A wildfire burning Monday in the Big Sur area of California forced the evacuation of dozens of homes as it chewed through dry vegetation on its way toward the ocean.
No injuries were reported.
At least 15 homes were destroyed Monday morning, fire and county officials told NBC affiliate KSBW.
The fire burned 550 acres in the Pfeiffer Ridge area of Los Padres National Forest near Highway 1, officials said. It had not crossed the key coastal road, which remained open.
Homes were scattered in the path of the fire, which was being battled by 300 firefighters. Officials also brought in air tankers and helicopters.
The wildfire, officially named the Pfeiffer Fire, was zero percent contained as of 4:40 p.m., the U.S. Forest Service told KSBW, which reports that one of the houses that burned belongs to Big Sur's fire chief.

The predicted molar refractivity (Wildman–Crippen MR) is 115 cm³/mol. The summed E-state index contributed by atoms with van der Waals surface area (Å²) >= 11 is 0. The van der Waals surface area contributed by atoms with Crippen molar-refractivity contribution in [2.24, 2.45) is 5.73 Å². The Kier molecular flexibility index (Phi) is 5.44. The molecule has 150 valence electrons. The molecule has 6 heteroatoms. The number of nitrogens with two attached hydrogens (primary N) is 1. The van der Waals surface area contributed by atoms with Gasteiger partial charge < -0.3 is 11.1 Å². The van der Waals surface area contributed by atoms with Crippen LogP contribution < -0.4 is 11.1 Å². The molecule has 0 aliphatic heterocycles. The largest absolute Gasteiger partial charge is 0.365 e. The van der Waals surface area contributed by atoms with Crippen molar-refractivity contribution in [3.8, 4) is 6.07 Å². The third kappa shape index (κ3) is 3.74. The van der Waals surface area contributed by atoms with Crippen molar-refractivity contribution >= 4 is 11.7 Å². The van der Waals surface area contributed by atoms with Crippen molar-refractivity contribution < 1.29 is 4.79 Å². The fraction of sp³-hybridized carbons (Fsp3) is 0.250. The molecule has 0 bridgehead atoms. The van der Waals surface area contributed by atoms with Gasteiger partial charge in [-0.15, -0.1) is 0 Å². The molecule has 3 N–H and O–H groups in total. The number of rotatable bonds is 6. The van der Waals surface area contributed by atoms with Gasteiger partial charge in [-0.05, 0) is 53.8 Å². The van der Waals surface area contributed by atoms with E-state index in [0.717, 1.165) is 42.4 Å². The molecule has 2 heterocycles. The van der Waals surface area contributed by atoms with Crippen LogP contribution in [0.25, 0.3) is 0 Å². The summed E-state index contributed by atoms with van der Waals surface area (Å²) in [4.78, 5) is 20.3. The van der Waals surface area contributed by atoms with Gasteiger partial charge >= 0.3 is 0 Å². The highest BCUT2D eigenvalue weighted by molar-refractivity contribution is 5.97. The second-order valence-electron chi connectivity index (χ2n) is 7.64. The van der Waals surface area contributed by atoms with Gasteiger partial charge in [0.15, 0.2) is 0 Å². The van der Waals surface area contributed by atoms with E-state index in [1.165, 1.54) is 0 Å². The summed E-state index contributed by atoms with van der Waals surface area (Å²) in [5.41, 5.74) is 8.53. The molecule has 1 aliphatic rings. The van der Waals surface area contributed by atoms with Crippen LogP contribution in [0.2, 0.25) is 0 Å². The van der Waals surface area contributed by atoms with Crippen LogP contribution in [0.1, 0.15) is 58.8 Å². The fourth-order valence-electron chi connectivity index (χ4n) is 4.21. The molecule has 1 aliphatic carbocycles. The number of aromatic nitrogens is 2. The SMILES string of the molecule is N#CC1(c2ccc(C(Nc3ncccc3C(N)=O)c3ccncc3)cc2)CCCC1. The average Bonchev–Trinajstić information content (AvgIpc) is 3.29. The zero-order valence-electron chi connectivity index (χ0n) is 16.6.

The cause of the fire is under investigation.
A wildfire so late in the year is unusual but not surprising given that California is in the midst of the driest calendar year on record.
Big Sur is a popular tourist destination along the Central California coast known for its views of the Pacific.
The last major fire in Big Sur happened in 2008, when a lightning-sparked wildfire burned 250 square miles and several homes.
The Associated Press contributed to this report.
First published December 16 2013, 9:00 PM